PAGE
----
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IBM seeks to patent its idea for patents

IBM Corp. says it has dreamed up a new method for profiting from its vast storehouse of patents. And by the way, the company wants to patent the idea.

Beyond the circularity of the concept, IBM's application is notable because the company - the world's top patent holder - has been campaigning to improve the quality of patent filings and reduce so-called business method patents.

"I think this is absolutely a business method patent," said Barbara Fiacco, a patent attorney with Foley Hoag LLP.

The new patent application covers what IBM calls "a system and methods for extracting value from a portfolio of assets, for example a patent portfolio."

Specifically, IBM - which collects more than $1 billion in patent royalties every year - describes a new process for licensing patents. Instead of smaller companies licensing technologies from patent holders like IBM in a plodding, one-by-one manner, IBM envisions a more dynamic system with "floating privileges," in which patents could be licensed quickly, as needed.

The application says this floating privilege, once purchased, could be activated by a patent-infringement lawsuit. In other words, companies would buy the right to use a patent portfolio like IBM's as a legal shield for themselves - "just like purchasing a fire insurance policy," IBM's application contends.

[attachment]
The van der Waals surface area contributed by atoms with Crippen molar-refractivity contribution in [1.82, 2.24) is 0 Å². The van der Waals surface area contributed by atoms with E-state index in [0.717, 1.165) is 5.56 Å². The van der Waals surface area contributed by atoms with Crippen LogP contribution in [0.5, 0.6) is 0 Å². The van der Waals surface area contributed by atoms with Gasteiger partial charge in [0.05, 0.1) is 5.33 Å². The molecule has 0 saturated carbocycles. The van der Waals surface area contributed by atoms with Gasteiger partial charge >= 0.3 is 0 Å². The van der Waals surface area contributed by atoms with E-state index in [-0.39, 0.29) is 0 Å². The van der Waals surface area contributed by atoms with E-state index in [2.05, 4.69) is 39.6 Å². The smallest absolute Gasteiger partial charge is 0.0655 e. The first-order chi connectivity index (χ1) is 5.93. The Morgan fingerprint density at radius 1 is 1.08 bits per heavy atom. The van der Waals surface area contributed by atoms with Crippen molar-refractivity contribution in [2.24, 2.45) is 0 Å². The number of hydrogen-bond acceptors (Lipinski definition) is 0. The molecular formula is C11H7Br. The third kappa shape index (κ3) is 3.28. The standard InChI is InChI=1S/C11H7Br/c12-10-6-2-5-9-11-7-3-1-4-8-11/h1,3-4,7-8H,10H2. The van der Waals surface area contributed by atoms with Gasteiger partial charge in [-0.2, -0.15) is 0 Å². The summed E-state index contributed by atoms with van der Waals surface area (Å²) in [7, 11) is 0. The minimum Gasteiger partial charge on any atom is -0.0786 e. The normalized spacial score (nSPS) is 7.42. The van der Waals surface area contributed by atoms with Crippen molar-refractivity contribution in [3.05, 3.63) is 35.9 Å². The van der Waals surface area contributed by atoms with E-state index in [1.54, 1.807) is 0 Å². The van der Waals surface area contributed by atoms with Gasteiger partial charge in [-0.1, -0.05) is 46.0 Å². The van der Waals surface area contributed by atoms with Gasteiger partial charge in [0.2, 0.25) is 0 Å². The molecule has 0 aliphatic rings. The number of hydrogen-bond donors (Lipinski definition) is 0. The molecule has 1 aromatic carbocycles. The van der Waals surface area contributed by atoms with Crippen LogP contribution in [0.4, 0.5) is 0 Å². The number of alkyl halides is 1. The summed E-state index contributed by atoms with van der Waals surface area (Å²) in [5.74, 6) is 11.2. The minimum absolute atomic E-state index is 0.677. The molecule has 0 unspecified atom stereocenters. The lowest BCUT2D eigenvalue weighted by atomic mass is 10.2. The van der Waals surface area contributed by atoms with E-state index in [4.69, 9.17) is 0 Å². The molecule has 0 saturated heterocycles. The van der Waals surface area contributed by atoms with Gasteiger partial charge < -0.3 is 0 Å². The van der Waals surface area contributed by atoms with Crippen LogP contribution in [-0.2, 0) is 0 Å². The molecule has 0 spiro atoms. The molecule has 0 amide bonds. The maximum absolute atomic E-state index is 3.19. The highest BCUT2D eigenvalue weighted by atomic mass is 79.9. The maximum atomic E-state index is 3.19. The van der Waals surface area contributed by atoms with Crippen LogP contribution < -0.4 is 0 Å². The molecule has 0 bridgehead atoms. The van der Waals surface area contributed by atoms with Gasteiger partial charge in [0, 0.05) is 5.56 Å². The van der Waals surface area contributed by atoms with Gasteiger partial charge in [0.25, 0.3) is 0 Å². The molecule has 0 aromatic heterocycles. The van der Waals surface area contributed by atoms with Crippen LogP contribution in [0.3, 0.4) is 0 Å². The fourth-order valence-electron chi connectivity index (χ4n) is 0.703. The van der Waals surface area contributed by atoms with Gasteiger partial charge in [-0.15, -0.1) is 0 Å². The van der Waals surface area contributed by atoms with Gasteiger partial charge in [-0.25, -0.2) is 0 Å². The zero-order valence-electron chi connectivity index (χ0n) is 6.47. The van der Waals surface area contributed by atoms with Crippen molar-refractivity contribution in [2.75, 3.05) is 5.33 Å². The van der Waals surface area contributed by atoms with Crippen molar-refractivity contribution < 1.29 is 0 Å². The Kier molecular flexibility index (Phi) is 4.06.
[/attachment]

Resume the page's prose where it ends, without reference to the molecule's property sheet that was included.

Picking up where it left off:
Alex Chartove, a patent lawyer with Morrison & Foerster LLP, said IBM's proposal appears to be aimed at hindering "patent trolls" - a term often applied to small firms that buy up patents and aggressively wield them in lawsuits against other companies.

The problem for IBM, though, could be the greater scrutiny it and others have brought to business-method patents in recent years.

In a 2005 "friend of the court" brief to the Supreme Court, IBM argued that patent law's scope should be "fairly narrow, and limited to technology," Fiacco said. In fact, IBM's brief acknowledged that some of its own patents "might not satisfy this standard."

One influential decision came last month, when the US Court of Appeals for the Federal Circuit ruled against lawyer Stephen Comiskey's bid to patent a system for conducting arbitration.

The implication appears to be that it is unacceptable to patent a basic idea that doesn't by itself transform something, without a technology that harnesses it.

Chartove said IBM's proposed patent for patent portfolios might fall into that category.

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